“The truth is, nobody knows the answer,” Zenko said. “At least, now they are sensitive to it and they are looking for it.”
U.S. Central Command, which oversees the region for the military, even “reached out to Airwars, indicating they would like to get information on where civilian casualty allegations are for more than a year,” Woods said.
Zenko said he did speak to a military official involved in strike planning who said the pace of strikes had picked up so that most were dynamic rather than deliberate strikes—terms of art meaning “on the fly” versus a target that would be studied for several hours or even days in advance. That means the coalition’s in-house “Red Card” team that flags possible civilian casualties doesn’t get a chance to weigh in on the target or the munitions used.
He said CENTCOM has no “pre-strike pause cell” like CENTCOM commander Gen. Joseph Votel once created for the elite counterterrorism unit, the Joint Special Operations Command. The cell was created to examine the ramifications of a strike in advance after a particularly devastating strike in Yemen.
And in the meantime, the pace of casualty reports has accelerated.
“We had always anticipated…that at this stage of the fight with Mosul and then Raqqa under assault that higher civilian casualties were inevitable,” Woods said. “Even so, the actual numbers we are seeing are far higher than expected. Even taking into account the faster tempo of the battle, they do appear to be at greater risks of harm.”
Airwars’ describes itself as an “all-source monitor,” drawing on Iraqis and Syrians, including press releases from local militant groups and social media reports posted by the public.
“If two or more sources are reporting it and it’s not being refuted by anyone locally—and the coalition hit nearby,” it goes on the list of alleged strikes, Woods said from London Friday. That’s how the group whittled down allegations of 21,000 civilian deaths to roughly 5,200.
And there’s possibly worse to come, as coalition allied forces battle the last ISIS fighters to the death in Raqqa, where Airwars has received allegations of up to 800 civilian casualties since the battle for the city began on June 6.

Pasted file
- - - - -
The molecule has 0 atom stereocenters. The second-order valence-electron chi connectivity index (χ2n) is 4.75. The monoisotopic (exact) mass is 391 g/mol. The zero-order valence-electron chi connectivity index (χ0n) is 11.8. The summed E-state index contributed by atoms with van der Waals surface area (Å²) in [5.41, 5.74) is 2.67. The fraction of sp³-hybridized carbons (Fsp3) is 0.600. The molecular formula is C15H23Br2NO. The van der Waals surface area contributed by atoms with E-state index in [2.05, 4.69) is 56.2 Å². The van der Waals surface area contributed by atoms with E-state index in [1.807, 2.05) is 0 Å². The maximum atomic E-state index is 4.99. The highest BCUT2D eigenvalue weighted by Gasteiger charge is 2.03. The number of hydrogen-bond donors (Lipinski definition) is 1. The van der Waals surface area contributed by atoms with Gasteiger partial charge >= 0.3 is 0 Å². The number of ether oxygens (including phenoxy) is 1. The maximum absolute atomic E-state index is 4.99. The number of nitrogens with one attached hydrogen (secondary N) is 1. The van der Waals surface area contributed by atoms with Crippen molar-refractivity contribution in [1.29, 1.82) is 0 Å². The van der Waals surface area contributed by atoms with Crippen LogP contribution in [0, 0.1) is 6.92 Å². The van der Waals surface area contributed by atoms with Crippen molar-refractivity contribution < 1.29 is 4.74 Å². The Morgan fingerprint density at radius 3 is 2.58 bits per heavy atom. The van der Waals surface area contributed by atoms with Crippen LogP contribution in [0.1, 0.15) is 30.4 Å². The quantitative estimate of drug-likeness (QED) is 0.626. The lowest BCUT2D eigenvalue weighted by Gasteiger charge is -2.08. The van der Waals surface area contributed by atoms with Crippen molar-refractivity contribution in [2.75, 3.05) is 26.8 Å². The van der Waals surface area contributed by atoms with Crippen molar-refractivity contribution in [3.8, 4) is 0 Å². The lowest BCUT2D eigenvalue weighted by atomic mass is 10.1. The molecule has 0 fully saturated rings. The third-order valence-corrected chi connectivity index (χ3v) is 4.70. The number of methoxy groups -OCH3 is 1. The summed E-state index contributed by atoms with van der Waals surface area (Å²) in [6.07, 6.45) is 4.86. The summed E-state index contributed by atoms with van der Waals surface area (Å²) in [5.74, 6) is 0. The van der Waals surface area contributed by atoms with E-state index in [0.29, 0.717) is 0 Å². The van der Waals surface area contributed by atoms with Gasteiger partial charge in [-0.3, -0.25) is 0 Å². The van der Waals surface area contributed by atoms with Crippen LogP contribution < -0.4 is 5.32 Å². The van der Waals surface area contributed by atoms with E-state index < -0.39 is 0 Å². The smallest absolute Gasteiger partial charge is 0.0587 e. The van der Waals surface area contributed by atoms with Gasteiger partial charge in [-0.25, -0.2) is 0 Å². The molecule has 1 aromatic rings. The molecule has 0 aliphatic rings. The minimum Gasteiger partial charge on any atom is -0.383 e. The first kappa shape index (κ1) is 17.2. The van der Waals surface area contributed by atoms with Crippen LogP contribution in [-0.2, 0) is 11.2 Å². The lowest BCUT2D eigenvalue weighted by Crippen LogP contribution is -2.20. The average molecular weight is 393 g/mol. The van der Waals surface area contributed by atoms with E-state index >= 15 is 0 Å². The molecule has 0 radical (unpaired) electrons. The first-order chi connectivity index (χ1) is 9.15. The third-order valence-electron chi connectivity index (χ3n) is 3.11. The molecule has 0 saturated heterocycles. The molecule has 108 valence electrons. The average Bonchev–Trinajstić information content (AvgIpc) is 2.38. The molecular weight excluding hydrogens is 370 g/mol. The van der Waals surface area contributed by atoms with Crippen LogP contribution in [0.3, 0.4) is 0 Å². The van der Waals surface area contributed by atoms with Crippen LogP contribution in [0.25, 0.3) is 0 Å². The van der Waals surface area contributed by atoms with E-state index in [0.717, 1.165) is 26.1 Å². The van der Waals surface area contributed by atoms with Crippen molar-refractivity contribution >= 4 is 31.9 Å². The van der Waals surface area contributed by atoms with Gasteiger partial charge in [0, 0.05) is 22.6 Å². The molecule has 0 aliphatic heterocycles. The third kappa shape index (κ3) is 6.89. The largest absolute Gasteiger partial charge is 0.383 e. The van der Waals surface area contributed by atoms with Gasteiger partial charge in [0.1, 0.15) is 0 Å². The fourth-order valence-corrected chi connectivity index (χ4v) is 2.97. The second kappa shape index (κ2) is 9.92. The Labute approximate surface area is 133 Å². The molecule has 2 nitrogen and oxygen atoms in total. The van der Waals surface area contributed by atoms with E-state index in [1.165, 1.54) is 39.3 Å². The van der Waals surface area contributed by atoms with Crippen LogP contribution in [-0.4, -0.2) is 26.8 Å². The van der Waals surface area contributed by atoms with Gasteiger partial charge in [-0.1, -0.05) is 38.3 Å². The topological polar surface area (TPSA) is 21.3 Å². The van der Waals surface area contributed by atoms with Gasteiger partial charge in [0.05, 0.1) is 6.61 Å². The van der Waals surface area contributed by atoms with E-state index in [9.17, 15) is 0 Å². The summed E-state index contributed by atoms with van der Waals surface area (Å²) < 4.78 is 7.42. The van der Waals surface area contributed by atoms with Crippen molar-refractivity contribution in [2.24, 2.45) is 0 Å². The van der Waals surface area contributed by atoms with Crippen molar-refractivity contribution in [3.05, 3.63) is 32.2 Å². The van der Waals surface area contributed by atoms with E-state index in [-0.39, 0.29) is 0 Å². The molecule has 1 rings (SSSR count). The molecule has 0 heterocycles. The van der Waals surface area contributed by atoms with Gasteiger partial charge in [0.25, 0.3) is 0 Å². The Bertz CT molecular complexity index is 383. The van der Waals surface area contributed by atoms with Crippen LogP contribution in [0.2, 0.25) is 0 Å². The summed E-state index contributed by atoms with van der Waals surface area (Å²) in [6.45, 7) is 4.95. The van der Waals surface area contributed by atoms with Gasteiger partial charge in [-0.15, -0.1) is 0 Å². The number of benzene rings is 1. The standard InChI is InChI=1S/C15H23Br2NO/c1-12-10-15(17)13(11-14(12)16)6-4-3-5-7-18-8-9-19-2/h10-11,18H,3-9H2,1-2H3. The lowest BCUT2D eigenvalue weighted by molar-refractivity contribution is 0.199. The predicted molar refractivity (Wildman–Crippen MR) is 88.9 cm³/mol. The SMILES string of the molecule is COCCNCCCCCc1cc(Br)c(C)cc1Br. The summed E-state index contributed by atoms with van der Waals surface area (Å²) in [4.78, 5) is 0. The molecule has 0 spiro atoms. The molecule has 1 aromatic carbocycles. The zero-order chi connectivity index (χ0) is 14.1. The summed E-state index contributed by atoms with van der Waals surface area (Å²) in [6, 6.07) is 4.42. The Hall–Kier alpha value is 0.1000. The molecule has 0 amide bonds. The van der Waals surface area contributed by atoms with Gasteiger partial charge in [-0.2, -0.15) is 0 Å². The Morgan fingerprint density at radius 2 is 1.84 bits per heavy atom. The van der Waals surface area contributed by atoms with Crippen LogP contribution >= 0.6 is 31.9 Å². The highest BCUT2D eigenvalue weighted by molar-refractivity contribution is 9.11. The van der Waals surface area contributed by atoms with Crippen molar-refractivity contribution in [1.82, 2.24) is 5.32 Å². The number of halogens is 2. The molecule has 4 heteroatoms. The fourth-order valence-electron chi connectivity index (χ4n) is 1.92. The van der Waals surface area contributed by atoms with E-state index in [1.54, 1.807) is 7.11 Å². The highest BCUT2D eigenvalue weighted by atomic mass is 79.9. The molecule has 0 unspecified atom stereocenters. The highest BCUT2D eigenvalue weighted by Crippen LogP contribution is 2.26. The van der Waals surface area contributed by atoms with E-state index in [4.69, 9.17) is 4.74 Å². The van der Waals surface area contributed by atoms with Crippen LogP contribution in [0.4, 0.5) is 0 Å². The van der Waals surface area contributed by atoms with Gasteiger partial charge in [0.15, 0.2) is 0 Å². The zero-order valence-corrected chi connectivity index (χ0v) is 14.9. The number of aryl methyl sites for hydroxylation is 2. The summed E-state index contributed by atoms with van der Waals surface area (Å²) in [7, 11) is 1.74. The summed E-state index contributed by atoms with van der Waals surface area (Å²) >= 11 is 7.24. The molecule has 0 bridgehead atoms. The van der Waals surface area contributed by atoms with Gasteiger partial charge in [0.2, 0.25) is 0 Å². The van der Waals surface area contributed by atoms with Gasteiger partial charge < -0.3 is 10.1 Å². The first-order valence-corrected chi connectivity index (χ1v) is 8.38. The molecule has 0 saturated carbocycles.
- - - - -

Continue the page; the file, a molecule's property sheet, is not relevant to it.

In the latest coalition report, officials only acknowledge two incidents since June 6, in the Raqqa area, which killed four people. The report said the U.S. military investigations team is working through another 455 reports of possible civilian casualties from Airwars and other NGOs, however.
Amnesty International takes issue with the coalition’s methodology, and the paucity of information they release about the daily strikes.
“They do not use site visits nor do they interview victims,” said Amnesty’s London-based crisis coordinator Donatella Rovera in an interview. “But we remain in a situation where the overwhelming majority of reports received are dismissed as being non-credible.” She and her colleagues conducted on-site interviews for their reports on East and West Mosul.
She said they could help investigators like her eliminate possible false reporting by releasing the coordinates after a strike.
“The information is extremely vague, near Raqqa or near Mosul,” she said of the daily strike list. “Once the strike has happened, ISIS knows where it got hit. They know the geographic coordinates so why not release them?”
The new report states that between August 2014 and July 2017, the Coalition conducted a total of 24,160 strikes that included 51,038 separate engagements—and says the total number of reports of possible civilian casualties is 1169. It’s found a bit over 10 percent—164—to be credible.
“The death of civilians weighs heavy on our hearts. We should never seek to deny this or hide the true cost of war,” said Townsend, ahead of the report’s release. “But I say this with full conviction: The responsibility for civilian casualties in Iraq and Syria lies with ISIS.”
Updated Saturday to add comment from the coalition spokeman’s office.